Scientists: Male birth control pill may be ready soon
Drug currently in experimental phases
Scientists are developing a birth control pill for men, which means women may no longer need to take the pill to prevent pregnancy.
The drug is currently in experimental phases across the country, but scientists said they are close to making male birth control pills a reality.
Local 2 investigated the community's reaction to male birth control as a viable contraceptive by talking with a group of college freshmen and asking if men would be willing to take the pill to prevent pregnancy.
"I'm not necessarily opposed to the idea," said John Bigelow. "But I'd have to find out the efforts of it and how reliable it is in order to have an opinion on it."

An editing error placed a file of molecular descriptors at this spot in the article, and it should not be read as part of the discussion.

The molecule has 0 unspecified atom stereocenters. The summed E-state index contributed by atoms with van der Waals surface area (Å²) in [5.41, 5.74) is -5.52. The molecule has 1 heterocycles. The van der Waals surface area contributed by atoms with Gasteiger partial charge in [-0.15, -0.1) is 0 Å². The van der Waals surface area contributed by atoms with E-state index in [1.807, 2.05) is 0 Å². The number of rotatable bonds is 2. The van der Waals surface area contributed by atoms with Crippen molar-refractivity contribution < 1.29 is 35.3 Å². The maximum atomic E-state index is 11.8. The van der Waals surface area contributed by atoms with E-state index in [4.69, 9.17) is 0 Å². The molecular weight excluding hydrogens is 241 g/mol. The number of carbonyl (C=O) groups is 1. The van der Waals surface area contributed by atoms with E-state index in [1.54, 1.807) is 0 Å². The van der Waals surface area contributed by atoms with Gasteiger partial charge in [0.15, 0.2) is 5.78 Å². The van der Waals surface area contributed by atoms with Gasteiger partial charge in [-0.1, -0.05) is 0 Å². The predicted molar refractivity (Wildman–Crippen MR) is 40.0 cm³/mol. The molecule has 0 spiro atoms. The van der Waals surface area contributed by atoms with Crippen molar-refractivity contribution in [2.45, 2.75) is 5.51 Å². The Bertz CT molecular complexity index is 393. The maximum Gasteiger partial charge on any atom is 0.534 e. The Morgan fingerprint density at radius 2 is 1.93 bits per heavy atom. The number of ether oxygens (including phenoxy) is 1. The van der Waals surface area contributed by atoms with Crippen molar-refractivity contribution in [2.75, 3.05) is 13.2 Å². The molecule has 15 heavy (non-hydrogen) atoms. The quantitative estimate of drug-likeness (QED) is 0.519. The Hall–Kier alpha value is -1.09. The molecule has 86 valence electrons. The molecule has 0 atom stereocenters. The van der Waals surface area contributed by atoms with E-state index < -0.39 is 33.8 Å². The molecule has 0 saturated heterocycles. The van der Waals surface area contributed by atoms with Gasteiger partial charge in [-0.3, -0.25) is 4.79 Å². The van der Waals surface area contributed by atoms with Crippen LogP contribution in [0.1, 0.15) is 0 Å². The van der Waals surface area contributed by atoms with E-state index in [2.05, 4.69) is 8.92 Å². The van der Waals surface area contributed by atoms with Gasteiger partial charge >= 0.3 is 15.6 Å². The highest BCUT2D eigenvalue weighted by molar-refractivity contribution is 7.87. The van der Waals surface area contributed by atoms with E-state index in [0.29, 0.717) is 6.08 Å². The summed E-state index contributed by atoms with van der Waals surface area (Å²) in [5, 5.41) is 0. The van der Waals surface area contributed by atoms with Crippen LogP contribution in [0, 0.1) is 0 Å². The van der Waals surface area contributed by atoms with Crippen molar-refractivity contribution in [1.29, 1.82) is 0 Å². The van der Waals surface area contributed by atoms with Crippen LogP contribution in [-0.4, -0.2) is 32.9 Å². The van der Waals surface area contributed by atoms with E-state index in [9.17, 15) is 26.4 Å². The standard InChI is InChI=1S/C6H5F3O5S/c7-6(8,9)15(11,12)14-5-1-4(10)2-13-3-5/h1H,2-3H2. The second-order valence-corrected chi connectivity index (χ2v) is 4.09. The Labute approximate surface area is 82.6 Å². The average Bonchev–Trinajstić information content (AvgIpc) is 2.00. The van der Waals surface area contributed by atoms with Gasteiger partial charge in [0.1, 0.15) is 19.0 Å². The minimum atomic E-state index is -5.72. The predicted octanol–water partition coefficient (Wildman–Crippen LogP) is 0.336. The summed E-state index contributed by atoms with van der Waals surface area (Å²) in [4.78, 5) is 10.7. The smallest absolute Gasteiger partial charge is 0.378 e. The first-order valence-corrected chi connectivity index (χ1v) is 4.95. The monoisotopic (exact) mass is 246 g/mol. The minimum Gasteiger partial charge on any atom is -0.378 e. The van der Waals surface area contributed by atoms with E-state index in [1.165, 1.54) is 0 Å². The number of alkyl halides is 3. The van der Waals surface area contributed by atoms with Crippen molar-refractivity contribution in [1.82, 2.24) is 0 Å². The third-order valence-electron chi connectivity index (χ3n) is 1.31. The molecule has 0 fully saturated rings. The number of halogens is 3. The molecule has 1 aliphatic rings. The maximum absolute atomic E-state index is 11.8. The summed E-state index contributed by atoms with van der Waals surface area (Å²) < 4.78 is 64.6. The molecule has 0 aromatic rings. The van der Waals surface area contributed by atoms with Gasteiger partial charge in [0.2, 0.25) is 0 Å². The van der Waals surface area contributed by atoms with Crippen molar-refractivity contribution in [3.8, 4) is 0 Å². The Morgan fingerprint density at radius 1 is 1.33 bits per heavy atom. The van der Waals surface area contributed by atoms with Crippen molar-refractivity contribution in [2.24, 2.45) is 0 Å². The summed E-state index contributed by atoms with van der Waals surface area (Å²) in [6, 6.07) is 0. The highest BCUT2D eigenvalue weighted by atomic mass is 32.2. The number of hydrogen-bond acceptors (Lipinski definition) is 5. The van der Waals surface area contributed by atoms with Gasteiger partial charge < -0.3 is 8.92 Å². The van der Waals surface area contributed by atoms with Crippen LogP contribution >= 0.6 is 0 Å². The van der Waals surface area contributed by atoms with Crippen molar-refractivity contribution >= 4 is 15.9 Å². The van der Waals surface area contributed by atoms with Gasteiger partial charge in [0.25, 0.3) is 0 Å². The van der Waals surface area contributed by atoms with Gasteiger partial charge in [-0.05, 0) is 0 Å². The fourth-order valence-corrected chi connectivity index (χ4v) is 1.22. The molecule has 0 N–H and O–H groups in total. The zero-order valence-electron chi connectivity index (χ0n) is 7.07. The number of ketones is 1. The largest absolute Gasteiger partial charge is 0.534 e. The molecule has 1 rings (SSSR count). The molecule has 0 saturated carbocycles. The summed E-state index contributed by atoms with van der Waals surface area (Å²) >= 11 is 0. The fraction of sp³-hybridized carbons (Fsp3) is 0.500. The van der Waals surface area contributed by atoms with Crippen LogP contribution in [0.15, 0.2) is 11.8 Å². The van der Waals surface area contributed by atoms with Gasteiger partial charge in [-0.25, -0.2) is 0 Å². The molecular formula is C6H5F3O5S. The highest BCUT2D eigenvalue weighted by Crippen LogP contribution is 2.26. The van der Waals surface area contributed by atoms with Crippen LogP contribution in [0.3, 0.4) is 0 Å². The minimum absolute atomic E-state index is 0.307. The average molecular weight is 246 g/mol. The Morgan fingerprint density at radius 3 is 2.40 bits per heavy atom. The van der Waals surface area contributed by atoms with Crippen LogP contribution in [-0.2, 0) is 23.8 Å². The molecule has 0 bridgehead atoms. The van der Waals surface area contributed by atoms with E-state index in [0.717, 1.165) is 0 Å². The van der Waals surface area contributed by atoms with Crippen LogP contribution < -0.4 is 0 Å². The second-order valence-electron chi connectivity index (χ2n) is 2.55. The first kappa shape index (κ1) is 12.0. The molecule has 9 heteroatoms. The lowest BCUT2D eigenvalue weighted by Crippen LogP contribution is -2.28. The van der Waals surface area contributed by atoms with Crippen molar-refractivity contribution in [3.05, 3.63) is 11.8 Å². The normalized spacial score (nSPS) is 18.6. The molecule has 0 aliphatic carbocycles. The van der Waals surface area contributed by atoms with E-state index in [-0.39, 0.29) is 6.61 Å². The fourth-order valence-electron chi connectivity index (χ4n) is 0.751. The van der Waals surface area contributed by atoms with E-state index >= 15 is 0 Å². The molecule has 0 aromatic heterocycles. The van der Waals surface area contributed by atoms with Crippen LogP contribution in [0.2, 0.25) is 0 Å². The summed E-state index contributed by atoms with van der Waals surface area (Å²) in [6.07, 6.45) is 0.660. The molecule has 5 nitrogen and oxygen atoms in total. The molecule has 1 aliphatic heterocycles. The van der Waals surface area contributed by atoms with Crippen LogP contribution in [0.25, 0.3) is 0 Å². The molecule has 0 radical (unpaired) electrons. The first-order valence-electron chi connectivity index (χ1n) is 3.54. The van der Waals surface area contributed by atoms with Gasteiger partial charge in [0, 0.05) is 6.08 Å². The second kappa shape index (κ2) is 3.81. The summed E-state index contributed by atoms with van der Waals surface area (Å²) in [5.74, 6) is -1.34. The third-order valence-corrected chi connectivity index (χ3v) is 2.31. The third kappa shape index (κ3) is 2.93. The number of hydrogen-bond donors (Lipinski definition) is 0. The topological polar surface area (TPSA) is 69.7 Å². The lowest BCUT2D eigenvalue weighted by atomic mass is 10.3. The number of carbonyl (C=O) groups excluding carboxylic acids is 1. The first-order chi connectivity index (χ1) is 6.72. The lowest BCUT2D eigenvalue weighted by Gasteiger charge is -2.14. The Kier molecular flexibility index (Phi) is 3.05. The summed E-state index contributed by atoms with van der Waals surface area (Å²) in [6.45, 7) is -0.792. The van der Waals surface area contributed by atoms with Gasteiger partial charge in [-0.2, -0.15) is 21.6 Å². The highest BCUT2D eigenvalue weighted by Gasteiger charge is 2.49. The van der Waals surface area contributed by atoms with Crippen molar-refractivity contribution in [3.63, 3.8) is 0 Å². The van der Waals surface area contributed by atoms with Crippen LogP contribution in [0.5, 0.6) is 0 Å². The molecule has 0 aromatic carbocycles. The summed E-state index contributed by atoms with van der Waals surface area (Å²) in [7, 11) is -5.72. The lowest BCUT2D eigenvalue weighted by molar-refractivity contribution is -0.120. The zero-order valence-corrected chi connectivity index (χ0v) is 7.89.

"I would trust women more (about taking the pill regularly) because of how they are more on schedule," said Kaitlyn Tuohy, a college student.
Scientists working on compounds meant to block a cancer-causing gene found that male mice became infertile, producing far fewer and less mobile sperm. It's just one of many findings throughout the world that could broaden the choice in contraceptives.
"For a lot of guys, that might be a scary concept, that you can be infertile for a couple of weeks," said Dr. Mehmet Oz, a surgeon and TV personality. "But that said, the idea of having a pill instead of an operation that's not easy to reverse, is an appealing one."
According to Planned Parenthood, more than 99 percent of sexually active women between the ages of 15 and 44 have used birth control at some point.
Birth control pills do not protect against sexually transmitted diseases.